Open Access!


Bara, Corinne; Govinda Clayton & Siri Aas Rustad (2021) Understanding Ceasefires, International Peacekeeping 28(3): 329-340.

Photo by: Maurice Schumann

This is the introduction to our Special Issue on ceasefire agreements, featuring insights by researchers, practitioners, and policymakers on how we can better understand and design ceasefires.

Open Access!


Bara, Corinne & Lisa Hultman (2020) Just Different Hats? Comparing UN and Non-UN Peacekeeping, International Peacekeeping 27(3): 341-368.

Regional peacekeeping operations are equally effective as the UN in mitigating violence against civilians by governments, but not by rebels/militias. New data, and Open Access!
Replication Data


Bara, Corinne (2020) Shifting targets: the effect of peacekeeping on postwar violence, European Journal of International Relations 26(4): 979-1003.

Photo by: MONUSCO

UN Police are essential in mitigating various forms of violence in the aftermath of war, while UN troops struggle to contain violence by armed actors other than the former combatants. Open Access!
Replication Data


Bara, Corinne (2018) Legacies of Violence: Conflict-specific Capital and the Post-conflict Diffusion of Civil War, Journal of Conflict Resolution 62(9)

This article won the 2019 NEPS MEDAL for the best publication in Peace Science.

An UZI 9-mm submarine gun and AK-47 assault rifles seized during the multi-service, multinational Operation urgent fury

Civil wars are most likely to spread to neighboring countries after their termination at home as a sudden surplus of weapons, combatants, and rebel leaders has the potential to destabilize the neighborhood.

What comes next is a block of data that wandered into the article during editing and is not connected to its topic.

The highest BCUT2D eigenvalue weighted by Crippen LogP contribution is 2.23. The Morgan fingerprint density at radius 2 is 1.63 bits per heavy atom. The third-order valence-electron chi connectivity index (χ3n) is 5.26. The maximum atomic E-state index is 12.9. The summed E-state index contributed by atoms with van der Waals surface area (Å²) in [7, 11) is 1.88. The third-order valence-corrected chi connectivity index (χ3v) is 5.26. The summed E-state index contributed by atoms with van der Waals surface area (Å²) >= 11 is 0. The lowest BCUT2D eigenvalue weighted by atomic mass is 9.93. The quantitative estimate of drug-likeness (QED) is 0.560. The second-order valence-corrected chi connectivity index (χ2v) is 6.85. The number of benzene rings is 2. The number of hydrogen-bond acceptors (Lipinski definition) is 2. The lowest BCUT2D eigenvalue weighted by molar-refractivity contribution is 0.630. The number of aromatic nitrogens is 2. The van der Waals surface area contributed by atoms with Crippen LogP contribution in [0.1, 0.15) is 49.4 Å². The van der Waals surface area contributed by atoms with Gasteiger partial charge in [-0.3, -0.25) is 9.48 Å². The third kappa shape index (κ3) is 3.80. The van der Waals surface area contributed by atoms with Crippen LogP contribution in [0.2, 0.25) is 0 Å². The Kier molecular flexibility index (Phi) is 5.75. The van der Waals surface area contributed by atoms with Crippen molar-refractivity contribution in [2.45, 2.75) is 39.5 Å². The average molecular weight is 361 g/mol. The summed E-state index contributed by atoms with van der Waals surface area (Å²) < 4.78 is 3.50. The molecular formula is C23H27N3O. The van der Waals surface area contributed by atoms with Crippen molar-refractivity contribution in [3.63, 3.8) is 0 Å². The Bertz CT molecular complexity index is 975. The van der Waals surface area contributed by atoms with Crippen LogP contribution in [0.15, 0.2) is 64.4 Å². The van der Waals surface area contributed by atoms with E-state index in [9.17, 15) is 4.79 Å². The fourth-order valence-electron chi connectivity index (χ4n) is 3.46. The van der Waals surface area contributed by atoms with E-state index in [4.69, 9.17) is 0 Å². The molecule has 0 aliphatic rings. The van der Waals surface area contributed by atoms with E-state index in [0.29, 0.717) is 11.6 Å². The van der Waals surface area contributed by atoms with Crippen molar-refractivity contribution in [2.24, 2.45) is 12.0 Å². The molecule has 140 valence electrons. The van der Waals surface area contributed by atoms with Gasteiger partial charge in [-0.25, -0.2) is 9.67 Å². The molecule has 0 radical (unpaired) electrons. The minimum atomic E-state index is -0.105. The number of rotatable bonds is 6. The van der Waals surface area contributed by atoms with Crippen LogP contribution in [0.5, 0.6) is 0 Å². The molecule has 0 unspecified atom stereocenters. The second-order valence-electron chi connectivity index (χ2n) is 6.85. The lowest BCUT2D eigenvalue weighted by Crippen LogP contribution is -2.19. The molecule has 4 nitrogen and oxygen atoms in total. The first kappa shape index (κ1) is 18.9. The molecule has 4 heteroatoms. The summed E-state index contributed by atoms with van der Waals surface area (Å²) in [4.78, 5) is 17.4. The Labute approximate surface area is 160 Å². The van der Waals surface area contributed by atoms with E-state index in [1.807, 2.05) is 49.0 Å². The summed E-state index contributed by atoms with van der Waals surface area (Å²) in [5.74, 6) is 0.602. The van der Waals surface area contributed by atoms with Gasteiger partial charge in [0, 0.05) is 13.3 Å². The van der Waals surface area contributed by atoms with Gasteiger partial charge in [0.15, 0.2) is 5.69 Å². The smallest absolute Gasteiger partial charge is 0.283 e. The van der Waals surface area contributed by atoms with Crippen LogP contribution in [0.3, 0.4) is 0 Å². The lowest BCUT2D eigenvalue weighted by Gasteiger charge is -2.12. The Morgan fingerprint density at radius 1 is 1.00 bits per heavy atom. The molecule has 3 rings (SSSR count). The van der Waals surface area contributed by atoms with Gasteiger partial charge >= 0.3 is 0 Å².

Replication Data /
Read if you have no JCR access


Bara, Corinne (2014) Incentives and Opportunities: A Complexity-oriented Explanation of Violent Ethnic Conflict, Journal of Peace Research 51(6)

This article won the 2014 Nils Petter Gleditsch JPR Article of the Year Award. Read the Jury Announcement.

Publications Corinne Bara peer-reviewed articles

In this article I bridge the gap between incentive- and opportunity-oriented explanations of conflict onset by looking at the complex interplay of both to map multiple paths to ethnic conflict.
Replication Data /
Read if you have no JPR access
Blog post: Abandon the greed-grievance debate

Book Chapters

Bara, Corinne (2020) Forecasting Civil War and Political Violence, in: A. Wenger, U. Jasper & M. Dunn Cavelty: The Politics and Science of Prevision: Governing and Probing the Future. Abingdon: Routledge, pp. 177-193.

publications Corinne Bara book chapter prediction forecasting

In this book chapter I offer an accessible overview of efforts to predict civil wars and other forms of political violence, with critical reflections on the policy impact and ethical implications of forecasting. Open Access!

PhD Thesis

Bara, Corinne (2016) The Onset and Diffusion of Civil War: Complexity and Temporal Dynamics (2016). Doctoral Thesis, ETH Zürich.

The dissertation contributes to comparative civil war research by theorizing and modeling aspects of complexity and temporal dynamics so far neglected in research on conflict onset and spread.